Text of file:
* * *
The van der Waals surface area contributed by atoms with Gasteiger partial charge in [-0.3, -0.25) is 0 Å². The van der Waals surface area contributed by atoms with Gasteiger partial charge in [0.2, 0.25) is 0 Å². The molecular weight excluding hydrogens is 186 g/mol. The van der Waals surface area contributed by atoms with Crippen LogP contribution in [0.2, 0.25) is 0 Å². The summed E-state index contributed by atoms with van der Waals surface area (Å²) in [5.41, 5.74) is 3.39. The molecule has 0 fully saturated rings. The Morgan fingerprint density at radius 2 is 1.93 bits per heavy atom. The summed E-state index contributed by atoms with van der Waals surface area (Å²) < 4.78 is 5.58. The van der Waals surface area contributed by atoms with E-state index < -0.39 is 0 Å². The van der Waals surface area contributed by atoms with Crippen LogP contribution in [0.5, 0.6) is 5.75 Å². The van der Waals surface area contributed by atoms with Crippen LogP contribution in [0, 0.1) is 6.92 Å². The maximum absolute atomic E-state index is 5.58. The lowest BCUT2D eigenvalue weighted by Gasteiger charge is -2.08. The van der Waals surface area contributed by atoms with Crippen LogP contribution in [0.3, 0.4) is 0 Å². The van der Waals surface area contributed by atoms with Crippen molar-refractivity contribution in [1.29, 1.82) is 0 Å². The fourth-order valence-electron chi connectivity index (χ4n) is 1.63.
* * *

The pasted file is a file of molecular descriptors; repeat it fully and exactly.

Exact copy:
The van der Waals surface area contributed by atoms with Gasteiger partial charge in [-0.3, -0.25) is 0 Å². The van der Waals surface area contributed by atoms with Gasteiger partial charge in [0.2, 0.25) is 0 Å². The molecular weight excluding hydrogens is 186 g/mol. The van der Waals surface area contributed by atoms with Crippen LogP contribution in [0.2, 0.25) is 0 Å². The summed E-state index contributed by atoms with van der Waals surface area (Å²) in [5.41, 5.74) is 3.39. The molecule has 0 fully saturated rings. The Morgan fingerprint density at radius 2 is 1.93 bits per heavy atom. The summed E-state index contributed by atoms with van der Waals surface area (Å²) < 4.78 is 5.58. The van der Waals surface area contributed by atoms with E-state index < -0.39 is 0 Å². The van der Waals surface area contributed by atoms with Crippen LogP contribution in [0.5, 0.6) is 5.75 Å². The van der Waals surface area contributed by atoms with Crippen LogP contribution in [0, 0.1) is 6.92 Å². The maximum absolute atomic E-state index is 5.58. The lowest BCUT2D eigenvalue weighted by Gasteiger charge is -2.08. The van der Waals surface area contributed by atoms with Crippen LogP contribution in [0.3, 0.4) is 0 Å². The van der Waals surface area contributed by atoms with Crippen molar-refractivity contribution in [1.29, 1.82) is 0 Å². The fourth-order valence-electron chi connectivity index (χ4n) is 1.63.